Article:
Singapore's ranking in terms of malicious online activities within the country has fallen, it was found that the healthcare and small and midsized businesses (SMBs) emerged as the top two targets for cyberattacks within the nation.
According to the Singapore findings of Symantec's Internet Security Threat Report (ISTR) Volume 18 released Monday, Singapore's overall ranking had fallen from 37th place in 2011 to 39th place in 2012. The top country in terms of malicious activity had be the U.S., followed by China at second place and India at third place, and Taiwan at ninth place.
The global report which was released on April 16, 2013, spans 157 countries over the period from January through December 2012, analyzing global threat activity through data from Symantec's Global Intelligence Network.
Singapore's global ranking in terms of companies being attacked by spam and bots, fell as well. In 2012, Singapore ranked 52nd place and 26th place for spam and bots respectively, compared to 36th place and 21st place for both categories in 2011.
This is an "encouraging" sign, showing that Singapore's Internet security threat posture has improved, Eugene Teo, manager for Security Response at Symantec Singapore, said in an interview with ZDNet Asia. It shows that companies here are becoming more aware of security and are stepping up measures to protect themselves from malicious activities that could hit their organizations, he said.
Singapore healthcare sector most targeted for malicious activities
The healthcare sector however, is the only industry who made it to all three lists of top five industries affected by spam, phishing and viruses.
The healthcare industry had taken second place in the phishing and viruses categories with 1 in 1010.9 e-mails being a phishing e-mail and 1 in 337 e-mails affected by virus. Within the spam category, 71.24 percent of healthcare companies had been hit by spam, taking fourth place.
Teo noted healthcare sector is "interesting" because its core business is to treat patients and perform surgeries, and its IT department's function is to make sure machines are well-maintained to improve patients' health.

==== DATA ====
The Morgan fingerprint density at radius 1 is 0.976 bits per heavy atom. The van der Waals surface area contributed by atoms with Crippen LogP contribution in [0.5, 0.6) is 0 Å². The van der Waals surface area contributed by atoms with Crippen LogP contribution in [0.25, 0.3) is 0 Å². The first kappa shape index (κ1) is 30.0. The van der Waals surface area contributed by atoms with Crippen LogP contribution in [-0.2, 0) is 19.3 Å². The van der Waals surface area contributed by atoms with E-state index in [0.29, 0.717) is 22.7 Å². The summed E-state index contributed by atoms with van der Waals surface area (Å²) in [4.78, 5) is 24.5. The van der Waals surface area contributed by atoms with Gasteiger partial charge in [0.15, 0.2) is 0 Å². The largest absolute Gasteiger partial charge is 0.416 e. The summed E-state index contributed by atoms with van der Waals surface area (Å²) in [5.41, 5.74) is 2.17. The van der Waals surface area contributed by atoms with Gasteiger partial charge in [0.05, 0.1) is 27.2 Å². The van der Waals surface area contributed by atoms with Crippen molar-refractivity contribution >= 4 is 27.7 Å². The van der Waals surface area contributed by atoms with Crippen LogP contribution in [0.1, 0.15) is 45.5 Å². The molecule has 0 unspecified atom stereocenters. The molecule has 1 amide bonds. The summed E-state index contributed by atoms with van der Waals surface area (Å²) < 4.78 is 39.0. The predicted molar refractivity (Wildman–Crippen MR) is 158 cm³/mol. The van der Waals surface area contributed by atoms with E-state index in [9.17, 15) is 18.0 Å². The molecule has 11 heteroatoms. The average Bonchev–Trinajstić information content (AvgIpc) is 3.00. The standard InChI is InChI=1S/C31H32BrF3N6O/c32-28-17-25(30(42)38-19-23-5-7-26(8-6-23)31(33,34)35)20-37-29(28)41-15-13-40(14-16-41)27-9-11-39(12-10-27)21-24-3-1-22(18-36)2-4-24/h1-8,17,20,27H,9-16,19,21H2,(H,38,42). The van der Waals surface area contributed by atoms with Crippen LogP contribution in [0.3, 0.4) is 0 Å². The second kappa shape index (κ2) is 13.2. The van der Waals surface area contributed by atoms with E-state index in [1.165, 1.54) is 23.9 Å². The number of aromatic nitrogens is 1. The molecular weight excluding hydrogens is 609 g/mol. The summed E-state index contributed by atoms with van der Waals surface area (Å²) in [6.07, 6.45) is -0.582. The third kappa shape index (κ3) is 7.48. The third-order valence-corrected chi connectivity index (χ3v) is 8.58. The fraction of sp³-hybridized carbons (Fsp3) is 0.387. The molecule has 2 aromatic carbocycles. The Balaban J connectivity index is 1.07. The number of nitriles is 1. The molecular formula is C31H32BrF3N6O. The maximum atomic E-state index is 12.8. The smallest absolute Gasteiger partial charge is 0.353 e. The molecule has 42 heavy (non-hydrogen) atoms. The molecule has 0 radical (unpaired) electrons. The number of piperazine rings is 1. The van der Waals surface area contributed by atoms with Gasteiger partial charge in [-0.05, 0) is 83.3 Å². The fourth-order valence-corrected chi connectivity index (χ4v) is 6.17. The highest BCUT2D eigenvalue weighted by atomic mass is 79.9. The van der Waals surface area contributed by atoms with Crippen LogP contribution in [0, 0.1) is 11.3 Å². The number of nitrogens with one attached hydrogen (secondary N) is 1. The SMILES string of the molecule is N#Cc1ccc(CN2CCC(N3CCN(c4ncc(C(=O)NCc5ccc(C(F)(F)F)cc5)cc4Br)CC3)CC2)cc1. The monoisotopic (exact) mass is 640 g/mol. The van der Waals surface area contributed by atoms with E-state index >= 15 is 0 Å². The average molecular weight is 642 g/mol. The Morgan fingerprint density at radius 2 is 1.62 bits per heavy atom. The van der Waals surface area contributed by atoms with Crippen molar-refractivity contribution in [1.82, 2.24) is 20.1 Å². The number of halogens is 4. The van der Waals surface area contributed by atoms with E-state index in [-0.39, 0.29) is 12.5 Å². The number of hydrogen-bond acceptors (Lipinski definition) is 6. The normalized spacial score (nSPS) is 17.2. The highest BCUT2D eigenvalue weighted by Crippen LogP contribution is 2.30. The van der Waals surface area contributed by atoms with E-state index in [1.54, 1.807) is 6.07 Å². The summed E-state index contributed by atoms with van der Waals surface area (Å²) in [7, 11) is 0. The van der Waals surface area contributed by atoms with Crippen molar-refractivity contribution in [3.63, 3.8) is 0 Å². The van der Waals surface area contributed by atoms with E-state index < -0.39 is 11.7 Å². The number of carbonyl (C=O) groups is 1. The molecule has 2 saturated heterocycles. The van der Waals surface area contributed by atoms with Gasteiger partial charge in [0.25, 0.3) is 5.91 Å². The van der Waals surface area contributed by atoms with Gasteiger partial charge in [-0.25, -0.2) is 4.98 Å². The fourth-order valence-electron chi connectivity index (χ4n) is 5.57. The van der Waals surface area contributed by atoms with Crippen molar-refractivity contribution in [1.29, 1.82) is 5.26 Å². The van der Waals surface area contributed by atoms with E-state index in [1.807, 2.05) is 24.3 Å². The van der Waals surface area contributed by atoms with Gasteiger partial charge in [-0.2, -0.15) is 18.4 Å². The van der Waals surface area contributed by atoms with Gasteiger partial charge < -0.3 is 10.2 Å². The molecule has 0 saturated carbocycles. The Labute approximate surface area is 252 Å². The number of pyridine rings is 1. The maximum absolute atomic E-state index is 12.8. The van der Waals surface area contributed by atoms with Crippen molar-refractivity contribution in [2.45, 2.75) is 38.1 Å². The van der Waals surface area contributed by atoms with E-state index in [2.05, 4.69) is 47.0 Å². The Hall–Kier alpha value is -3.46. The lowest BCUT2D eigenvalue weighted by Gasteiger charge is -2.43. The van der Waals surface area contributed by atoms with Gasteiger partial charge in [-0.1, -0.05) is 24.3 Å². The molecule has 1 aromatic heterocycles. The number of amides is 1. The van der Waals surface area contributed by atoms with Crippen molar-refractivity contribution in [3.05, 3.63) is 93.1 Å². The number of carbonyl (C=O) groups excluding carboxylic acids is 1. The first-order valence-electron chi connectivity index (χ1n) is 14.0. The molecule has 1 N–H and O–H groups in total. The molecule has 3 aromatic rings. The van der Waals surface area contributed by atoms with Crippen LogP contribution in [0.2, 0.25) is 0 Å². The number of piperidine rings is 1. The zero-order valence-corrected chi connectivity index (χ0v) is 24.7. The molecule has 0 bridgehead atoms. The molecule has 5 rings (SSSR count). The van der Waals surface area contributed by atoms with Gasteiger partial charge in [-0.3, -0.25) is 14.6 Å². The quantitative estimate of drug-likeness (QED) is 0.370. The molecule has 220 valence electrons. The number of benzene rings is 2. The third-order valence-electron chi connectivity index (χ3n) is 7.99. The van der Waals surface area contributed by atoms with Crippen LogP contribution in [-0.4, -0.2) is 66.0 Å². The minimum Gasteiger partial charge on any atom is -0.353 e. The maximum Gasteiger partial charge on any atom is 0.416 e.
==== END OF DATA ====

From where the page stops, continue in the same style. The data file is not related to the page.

That said, healthcare IT departments should be "wary" as attacks could be driven for political reasons, he noted. For example, if an important political figure was admitted to hospital, hackers could manipulate the machine through hacking to end their lives, he said.
There could also be information related to the healthcare company within the systems so if the company is listed on Singapore's stock exchange, the breaching and exposure of such information could affect their stock prices, he added.
"IT Security within the healthcare sector is still not well-explored and there is quite a bit of work on what they can do to figure out what they can do to secure healthcare systems," Teo said.
SMBs more targeted than large in Singapore
Consistent with global findings, small businesses, defined as companies with less this 250 employees, were also more frequently targeted for malicious activities than the larger companies in Singapore in 2012, Tan Yuh Woei, country director of Symantec Singapore, said in a statement.
According to the Singapore findings, 1 in 1,062.3 e-mails received by SMBs were phishing e-mails, the top category in terms of organization size, while 1 in 699.8 e-mails received by SMBs contained viruses, ranking second in terms of organization size. Among SMBs, 63.16 percent of e-mails were spam, taking the fifth place though.
Most SMBs may feel that they are "immune" to targeted attacks but cybercriminals are attracted to their bank account information, customer data and intellectual property, Teo observed.
Attackers also take advantage of the fact that SMBs often lack adequate security practices and infrastructure, unlike the larger companies, making them "easier" targets for breaches, he added.